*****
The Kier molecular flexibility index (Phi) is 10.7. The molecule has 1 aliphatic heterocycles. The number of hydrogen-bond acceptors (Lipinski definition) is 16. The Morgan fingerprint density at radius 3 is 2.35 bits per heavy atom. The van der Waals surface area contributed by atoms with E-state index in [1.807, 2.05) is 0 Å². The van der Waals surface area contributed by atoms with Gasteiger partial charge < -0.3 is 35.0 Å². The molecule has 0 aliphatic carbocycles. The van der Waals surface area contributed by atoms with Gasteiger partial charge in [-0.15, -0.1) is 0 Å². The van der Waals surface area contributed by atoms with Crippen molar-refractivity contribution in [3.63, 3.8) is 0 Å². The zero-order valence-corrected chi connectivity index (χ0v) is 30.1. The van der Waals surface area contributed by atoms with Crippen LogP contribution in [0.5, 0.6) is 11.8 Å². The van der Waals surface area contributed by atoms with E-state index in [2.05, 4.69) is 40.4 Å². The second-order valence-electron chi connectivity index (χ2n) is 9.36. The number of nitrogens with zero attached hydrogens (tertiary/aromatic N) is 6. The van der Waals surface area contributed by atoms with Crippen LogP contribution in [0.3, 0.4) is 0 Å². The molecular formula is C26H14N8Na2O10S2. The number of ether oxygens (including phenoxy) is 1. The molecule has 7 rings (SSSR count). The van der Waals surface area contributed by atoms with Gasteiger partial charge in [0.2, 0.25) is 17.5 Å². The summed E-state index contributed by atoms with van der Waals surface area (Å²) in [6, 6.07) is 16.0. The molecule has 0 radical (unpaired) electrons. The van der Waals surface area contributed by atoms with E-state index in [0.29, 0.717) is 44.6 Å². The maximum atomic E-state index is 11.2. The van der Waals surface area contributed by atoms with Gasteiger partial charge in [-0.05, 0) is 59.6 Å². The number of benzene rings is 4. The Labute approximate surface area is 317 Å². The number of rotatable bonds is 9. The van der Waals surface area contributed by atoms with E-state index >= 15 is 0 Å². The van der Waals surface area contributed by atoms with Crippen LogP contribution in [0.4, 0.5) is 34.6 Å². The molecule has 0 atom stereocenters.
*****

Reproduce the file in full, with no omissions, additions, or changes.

The Kier molecular flexibility index (Phi) is 10.7. The molecule has 1 aliphatic heterocycles. The number of hydrogen-bond acceptors (Lipinski definition) is 16. The Morgan fingerprint density at radius 3 is 2.35 bits per heavy atom. The van der Waals surface area contributed by atoms with E-state index in [1.807, 2.05) is 0 Å². The van der Waals surface area contributed by atoms with Gasteiger partial charge < -0.3 is 35.0 Å². The molecule has 0 aliphatic carbocycles. The van der Waals surface area contributed by atoms with Gasteiger partial charge in [-0.15, -0.1) is 0 Å². The van der Waals surface area contributed by atoms with Crippen molar-refractivity contribution in [3.63, 3.8) is 0 Å². The zero-order valence-corrected chi connectivity index (χ0v) is 30.1. The van der Waals surface area contributed by atoms with Crippen LogP contribution in [0.5, 0.6) is 11.8 Å². The van der Waals surface area contributed by atoms with E-state index in [2.05, 4.69) is 40.4 Å². The second-order valence-electron chi connectivity index (χ2n) is 9.36. The number of nitrogens with zero attached hydrogens (tertiary/aromatic N) is 6. The van der Waals surface area contributed by atoms with Crippen LogP contribution in [0.3, 0.4) is 0 Å². The molecular formula is C26H14N8Na2O10S2. The number of ether oxygens (including phenoxy) is 1. The molecule has 7 rings (SSSR count). The van der Waals surface area contributed by atoms with Gasteiger partial charge in [0.2, 0.25) is 17.5 Å². The summed E-state index contributed by atoms with van der Waals surface area (Å²) in [6, 6.07) is 16.0. The molecule has 0 radical (unpaired) electrons. The van der Waals surface area contributed by atoms with E-state index in [0.29, 0.717) is 44.6 Å². The maximum atomic E-state index is 11.2. The van der Waals surface area contributed by atoms with Gasteiger partial charge in [-0.05, 0) is 59.6 Å². The number of benzene rings is 4. The Labute approximate surface area is 317 Å². The number of rotatable bonds is 9. The van der Waals surface area contributed by atoms with E-state index >= 15 is 0 Å². The van der Waals surface area contributed by atoms with Crippen LogP contribution in [0.4, 0.5) is 34.6 Å². The molecule has 0 atom stereocenters.